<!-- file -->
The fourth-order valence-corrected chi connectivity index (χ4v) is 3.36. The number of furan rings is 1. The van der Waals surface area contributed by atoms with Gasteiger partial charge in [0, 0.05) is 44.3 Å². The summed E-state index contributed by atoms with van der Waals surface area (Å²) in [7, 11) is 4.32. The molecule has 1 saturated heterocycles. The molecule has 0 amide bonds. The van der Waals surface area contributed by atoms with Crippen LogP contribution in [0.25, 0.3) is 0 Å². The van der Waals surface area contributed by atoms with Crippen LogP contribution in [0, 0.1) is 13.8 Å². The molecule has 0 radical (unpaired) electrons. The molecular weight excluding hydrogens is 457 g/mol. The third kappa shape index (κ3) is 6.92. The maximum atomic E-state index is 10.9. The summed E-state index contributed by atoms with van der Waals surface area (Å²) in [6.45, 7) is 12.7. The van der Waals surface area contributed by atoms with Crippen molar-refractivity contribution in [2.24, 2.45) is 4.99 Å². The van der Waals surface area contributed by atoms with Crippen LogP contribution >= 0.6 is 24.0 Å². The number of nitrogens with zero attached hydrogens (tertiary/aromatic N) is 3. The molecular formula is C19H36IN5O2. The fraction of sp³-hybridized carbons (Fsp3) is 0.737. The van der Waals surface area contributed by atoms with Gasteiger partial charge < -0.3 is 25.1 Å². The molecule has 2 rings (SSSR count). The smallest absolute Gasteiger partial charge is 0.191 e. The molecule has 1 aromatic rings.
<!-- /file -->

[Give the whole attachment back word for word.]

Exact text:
The fourth-order valence-corrected chi connectivity index (χ4v) is 3.36. The number of furan rings is 1. The van der Waals surface area contributed by atoms with Gasteiger partial charge in [0, 0.05) is 44.3 Å². The summed E-state index contributed by atoms with van der Waals surface area (Å²) in [7, 11) is 4.32. The molecule has 1 saturated heterocycles. The molecule has 0 amide bonds. The van der Waals surface area contributed by atoms with Crippen LogP contribution in [0.25, 0.3) is 0 Å². The van der Waals surface area contributed by atoms with Crippen LogP contribution in [0, 0.1) is 13.8 Å². The molecule has 0 radical (unpaired) electrons. The molecular weight excluding hydrogens is 457 g/mol. The third kappa shape index (κ3) is 6.92. The maximum atomic E-state index is 10.9. The summed E-state index contributed by atoms with van der Waals surface area (Å²) in [6.45, 7) is 12.7. The van der Waals surface area contributed by atoms with Crippen molar-refractivity contribution in [2.24, 2.45) is 4.99 Å². The van der Waals surface area contributed by atoms with Crippen LogP contribution >= 0.6 is 24.0 Å². The number of nitrogens with zero attached hydrogens (tertiary/aromatic N) is 3. The molecular formula is C19H36IN5O2. The fraction of sp³-hybridized carbons (Fsp3) is 0.737. The van der Waals surface area contributed by atoms with Gasteiger partial charge < -0.3 is 25.1 Å². The molecule has 2 rings (SSSR count). The smallest absolute Gasteiger partial charge is 0.191 e. The molecule has 1 aromatic rings.